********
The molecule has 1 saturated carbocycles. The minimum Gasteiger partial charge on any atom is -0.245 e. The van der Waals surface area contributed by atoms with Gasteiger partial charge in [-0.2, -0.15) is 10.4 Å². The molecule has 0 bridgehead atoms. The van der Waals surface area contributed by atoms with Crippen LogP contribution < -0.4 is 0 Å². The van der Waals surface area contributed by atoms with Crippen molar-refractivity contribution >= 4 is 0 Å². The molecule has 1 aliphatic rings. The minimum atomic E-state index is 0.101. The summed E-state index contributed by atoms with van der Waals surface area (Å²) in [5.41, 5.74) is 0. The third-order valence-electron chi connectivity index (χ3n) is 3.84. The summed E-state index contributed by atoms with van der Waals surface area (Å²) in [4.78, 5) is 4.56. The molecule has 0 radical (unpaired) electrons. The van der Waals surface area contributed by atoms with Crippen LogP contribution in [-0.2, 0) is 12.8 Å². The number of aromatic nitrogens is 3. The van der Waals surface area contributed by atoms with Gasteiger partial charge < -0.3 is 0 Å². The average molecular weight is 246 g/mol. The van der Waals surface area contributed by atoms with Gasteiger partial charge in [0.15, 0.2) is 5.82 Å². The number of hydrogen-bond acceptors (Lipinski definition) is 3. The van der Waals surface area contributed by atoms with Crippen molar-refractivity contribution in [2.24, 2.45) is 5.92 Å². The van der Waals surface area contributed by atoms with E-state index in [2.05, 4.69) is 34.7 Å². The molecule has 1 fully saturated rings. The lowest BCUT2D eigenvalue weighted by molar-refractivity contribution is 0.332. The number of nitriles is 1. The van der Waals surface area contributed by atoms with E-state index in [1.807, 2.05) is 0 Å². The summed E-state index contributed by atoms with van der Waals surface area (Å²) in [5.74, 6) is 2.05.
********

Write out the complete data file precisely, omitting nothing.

The molecule has 1 saturated carbocycles. The minimum Gasteiger partial charge on any atom is -0.245 e. The van der Waals surface area contributed by atoms with Gasteiger partial charge in [-0.2, -0.15) is 10.4 Å². The molecule has 0 bridgehead atoms. The van der Waals surface area contributed by atoms with Crippen LogP contribution < -0.4 is 0 Å². The van der Waals surface area contributed by atoms with Crippen molar-refractivity contribution >= 4 is 0 Å². The molecule has 1 aliphatic rings. The minimum atomic E-state index is 0.101. The summed E-state index contributed by atoms with van der Waals surface area (Å²) in [5.41, 5.74) is 0. The third-order valence-electron chi connectivity index (χ3n) is 3.84. The summed E-state index contributed by atoms with van der Waals surface area (Å²) in [4.78, 5) is 4.56. The molecule has 0 radical (unpaired) electrons. The van der Waals surface area contributed by atoms with Crippen LogP contribution in [-0.2, 0) is 12.8 Å². The number of aromatic nitrogens is 3. The van der Waals surface area contributed by atoms with Gasteiger partial charge < -0.3 is 0 Å². The average molecular weight is 246 g/mol. The van der Waals surface area contributed by atoms with Gasteiger partial charge in [0.15, 0.2) is 5.82 Å². The number of hydrogen-bond acceptors (Lipinski definition) is 3. The van der Waals surface area contributed by atoms with Crippen molar-refractivity contribution in [2.24, 2.45) is 5.92 Å². The van der Waals surface area contributed by atoms with E-state index in [2.05, 4.69) is 34.7 Å². The molecule has 1 fully saturated rings. The lowest BCUT2D eigenvalue weighted by molar-refractivity contribution is 0.332. The number of nitriles is 1. The van der Waals surface area contributed by atoms with E-state index in [1.807, 2.05) is 0 Å². The summed E-state index contributed by atoms with van der Waals surface area (Å²) in [5.74, 6) is 2.05.